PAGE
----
You may remember Joseph T. Coyle M.D. from the end of  DGII: de nous jours. We’ll return to his NEJM article 'Use it or Lose It - Do Effortful Mental Activities Protect against Dementia?' for a summary of Verghese’s findings.

The Leisure Activities article , he says,

... suggests that participation in cognitively demanding leisure activities in late life may provide protection against dementia.
New England Journal of Medicine 2003; 348: 2489-2490

The key words being suggests and may. That 'provides protection against’ dementia is preferred to 'prevents’ is also important**, as is the inclusion of in late life***. Of course, it goes without saying that the word "chess" does not appear.

"Bringing you updated, timely, fair and objective chess daily news from around the globe"

The story on the Polgar website is rather different. There you’ll find an article by Michael Gelb with the headline, "Playing chess can lower the risk of dementia by 74%"

... did you know that playing chess or other challenging mind sports can lower the risk of developing dementia by as much as 74 per cent, according to a study conducted by researchers at the Albert Einstein College of Medicine?
(emphasis from the original)

Gelb asks, before continuing with the claim that the research findings,

... demonstrate that continuing participation in a range of mentally stimulating activities serves to protect the health of the brain.

Apparently he is unaware that the Verghese and his colleagues explicitly stated that their study doesn’t "demonstrate" anything at all. Neither, for that matter, does he seem to know that the paper he is referencing doesn’t make any mention of chess (DG III: Dogs That Don’t Bark).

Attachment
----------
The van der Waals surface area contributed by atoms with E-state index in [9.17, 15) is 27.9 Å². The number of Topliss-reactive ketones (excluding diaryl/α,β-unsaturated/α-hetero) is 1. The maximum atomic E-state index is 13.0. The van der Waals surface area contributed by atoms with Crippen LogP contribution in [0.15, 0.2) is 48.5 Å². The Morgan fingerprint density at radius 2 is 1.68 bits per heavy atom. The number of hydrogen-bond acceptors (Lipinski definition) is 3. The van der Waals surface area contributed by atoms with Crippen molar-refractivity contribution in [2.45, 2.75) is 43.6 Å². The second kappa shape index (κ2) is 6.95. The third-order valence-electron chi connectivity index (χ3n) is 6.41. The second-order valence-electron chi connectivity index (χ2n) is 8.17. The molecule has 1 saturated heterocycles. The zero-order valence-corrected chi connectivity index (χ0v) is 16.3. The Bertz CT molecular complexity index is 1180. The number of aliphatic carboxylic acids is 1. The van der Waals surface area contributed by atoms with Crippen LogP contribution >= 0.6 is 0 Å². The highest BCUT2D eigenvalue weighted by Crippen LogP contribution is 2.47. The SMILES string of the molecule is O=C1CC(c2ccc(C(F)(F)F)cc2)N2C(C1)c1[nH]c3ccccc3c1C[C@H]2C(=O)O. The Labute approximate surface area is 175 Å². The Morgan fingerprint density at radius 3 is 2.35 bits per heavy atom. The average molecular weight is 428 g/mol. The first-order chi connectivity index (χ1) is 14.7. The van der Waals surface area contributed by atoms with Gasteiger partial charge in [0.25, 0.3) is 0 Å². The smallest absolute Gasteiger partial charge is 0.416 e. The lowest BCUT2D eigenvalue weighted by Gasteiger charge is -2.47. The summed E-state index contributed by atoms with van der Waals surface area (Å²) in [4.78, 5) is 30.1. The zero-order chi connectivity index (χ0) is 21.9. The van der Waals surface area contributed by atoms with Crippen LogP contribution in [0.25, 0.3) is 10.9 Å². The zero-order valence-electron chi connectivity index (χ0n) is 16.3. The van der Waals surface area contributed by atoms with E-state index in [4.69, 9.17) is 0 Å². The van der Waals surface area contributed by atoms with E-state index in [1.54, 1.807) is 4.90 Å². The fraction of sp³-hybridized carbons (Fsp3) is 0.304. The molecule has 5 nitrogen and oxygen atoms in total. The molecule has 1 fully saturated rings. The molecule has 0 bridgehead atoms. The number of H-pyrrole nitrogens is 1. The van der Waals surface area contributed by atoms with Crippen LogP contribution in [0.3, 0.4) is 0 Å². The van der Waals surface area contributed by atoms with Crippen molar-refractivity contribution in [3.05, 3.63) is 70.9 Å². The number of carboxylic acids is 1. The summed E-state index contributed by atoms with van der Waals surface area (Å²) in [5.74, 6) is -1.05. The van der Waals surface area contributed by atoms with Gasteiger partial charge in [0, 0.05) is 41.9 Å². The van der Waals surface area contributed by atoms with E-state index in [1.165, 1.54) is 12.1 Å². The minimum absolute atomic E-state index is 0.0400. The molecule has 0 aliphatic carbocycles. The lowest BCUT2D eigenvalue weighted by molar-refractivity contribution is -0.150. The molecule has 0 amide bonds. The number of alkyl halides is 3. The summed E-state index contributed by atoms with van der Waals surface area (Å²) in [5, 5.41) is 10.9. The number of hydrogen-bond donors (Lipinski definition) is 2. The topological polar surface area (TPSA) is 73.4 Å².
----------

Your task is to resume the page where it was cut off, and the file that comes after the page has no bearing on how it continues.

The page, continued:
The conclusions of the Verghese research are not unclear. They do not require interpretation, nor do they depend on point of view. They are not difficult to understand.

The authors did not find that playing board games - let alone chess - prevents dementia and they explicitly stated that a causal relationship between activity and outcome had not been proved.

So, how did Gelb come to write his nonsense? How did Polgar come to reproduce it without even so much as a cursory check of the claims made? What does the fact that she did say about the credibility of the Journal of Chess Research.

I leave those questions for the reader. The appraisal of Verghese’s article in the New England Journal of Medicine I’ll do myself: nothing in it proves that participating in cognitively stimulating leisure activities prevents dementia. Any suggestion to the contrary is simply factually incorrect.

Chess and Dementia Index

* For this and all other references to Verghese:-

Verghese J, Lipton RB, Katz MJ, Hall CB, Derby CA, Kuslansky G, Ambrose AF, Sliwinski MS; Buschke H
Leisure Activities and the Risk of Dementia in the Elderly
New England Journal of Medicine 2003; 348: 2508-16

** 'Prevents dementia’ implies the certainty of immunisation. 'Protects against ...' is the preferable term because it suggests that while the intervention may help there are no guarantees.

*** I’ll return to the importance of this qualifier on a later date.


Andrew Gelman said...

You're such a party pooper! I bet you'll be going after the Journal of Dancing Research next. For example, there's this, from Stanford University:

Jonathan B said...

Bloody dancers. Where are the Taliban when you need them?